New theological education workshop focuses on teaching for change

Participants of the theological education workshop looked at new ways of teaching that are critical and creative. Photo: Chad Rimmer
Participants of the theological education workshop looked at new ways of teaching that are critical and creative. Photo: Chad Rimmer

African theologians explore teaching methods

(LWI) - Education was a driver of lasting social, economic and political change during the Reformation. Today, Lutherans are still committed to transformative education.

The Lutheran World Federation (LWF) recently held a pilot workshop for theologians to explore teaching methods that empower students to take part in theological education that is critical, creative and responds to the students’ context.

Held in Butare, Rwanda, the meeting brought together 12 African Lutheran theology teachers and one from Brazil to study theological, philosophical and pedagogical methods of teaching that bring about change in society.   

The workshop related to the fourth United Nations Sustainable Development Goal, quality education. Education for social change requires that teaching and assessment reflect the gifts of the students and equip them to address problems and issues they face, workshop facilitator Rev. Dr Chad Rimmer said.

Rev. Dr Chad Rimmer, LWF study secretary for Lutheran Theology and Practice, said the workshop aimed to strengthen the capacity of the LWF to equip theological leaders to respond to local and global challenges, as well as strengthen the communion through deepened understanding of the Lutheran confessional tradition.

Workshops like this have the power to creatively transform our teaching methods, engaging students in real learning and responding to their needs and hopes.
Workshop participant

One participant described the workshop as enriching. “Workshops like this have the power to creatively transform our teaching methods, engaging students in real learning and responding to their needs and hopes.”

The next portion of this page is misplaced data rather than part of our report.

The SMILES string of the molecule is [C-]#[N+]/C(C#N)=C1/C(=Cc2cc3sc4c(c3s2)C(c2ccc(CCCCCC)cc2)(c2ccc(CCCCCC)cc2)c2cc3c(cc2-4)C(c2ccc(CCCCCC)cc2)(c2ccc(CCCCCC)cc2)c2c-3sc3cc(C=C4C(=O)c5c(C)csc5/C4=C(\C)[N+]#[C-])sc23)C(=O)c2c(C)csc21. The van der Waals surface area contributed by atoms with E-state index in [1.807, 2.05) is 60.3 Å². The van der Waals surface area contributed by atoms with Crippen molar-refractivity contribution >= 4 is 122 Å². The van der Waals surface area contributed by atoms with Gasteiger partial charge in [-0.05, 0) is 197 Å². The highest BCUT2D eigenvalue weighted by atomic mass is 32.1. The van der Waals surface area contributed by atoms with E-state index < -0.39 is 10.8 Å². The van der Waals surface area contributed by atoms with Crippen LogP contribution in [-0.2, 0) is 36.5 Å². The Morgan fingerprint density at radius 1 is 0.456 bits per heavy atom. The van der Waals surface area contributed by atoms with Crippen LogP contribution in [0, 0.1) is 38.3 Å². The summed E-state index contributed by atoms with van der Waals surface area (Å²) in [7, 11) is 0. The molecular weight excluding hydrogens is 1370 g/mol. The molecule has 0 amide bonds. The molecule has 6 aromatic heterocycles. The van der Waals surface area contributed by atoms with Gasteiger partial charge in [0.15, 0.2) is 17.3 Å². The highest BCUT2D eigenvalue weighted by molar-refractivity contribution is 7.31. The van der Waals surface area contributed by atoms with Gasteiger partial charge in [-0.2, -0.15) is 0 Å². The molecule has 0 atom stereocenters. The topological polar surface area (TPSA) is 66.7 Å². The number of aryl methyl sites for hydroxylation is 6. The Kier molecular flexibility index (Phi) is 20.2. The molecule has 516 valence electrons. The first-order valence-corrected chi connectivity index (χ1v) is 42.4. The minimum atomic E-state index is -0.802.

Another said teachers should prepare lessons in a way that students were involved in the process of knowledge, that reveal students’ potential and that teachers should not see themselves as custodians of knowledge alone.

The issues students want to address

Rimmer said it was not the role of the educator to simply “donate” information for the student to memorize to be a good Lutheran. “Part of the educator’s task is to help the learner develop tools for their own critical reflection. I want to design courses that begin with the issues students need to address. Gender based violence? Climate change? Poverty? Then I can bring you back to biblical studies, practical and systematic theology, humanities and the sciences and we can find the tools to address it.

“With the living memory of the 1994 genocide as our context, Rwanda provided a profound setting for our teachers to consider the kinds of social, economic and political narratives that need transformation today,” he said. The workshop looked at power structures, as well as sociological and anthropological assumptions at work in the world.

The LWF study secretary said theological education ought to relate to the environment within which students are learning and equip them to critique unjust logic at the heart of the problems they need to address. “Education should free a student to apply our theological tradition to generate meaningful, creative solutions. That model of education brings about change.”

The workshop gave theologians the space to ask, “Are we using participatory methods that have the potential to transform our students? Is the process of learning as liberating as the theology we want to teach? How do we design a course whose objective is geared toward that outcome?”

After considering ways to incorporate new methods of teaching and assessment to a syllabus, participants will now apply their learning in the classroom. The group will gather online next May to reflect on their experience and those of their students.

By offering workshops where theologians can reflect on their vocation as teachers, the LWF was not only practicing transformative theology but creating “learning communities” where students were freed to realize their own capacity to transform the world through critical theological reflection, he said.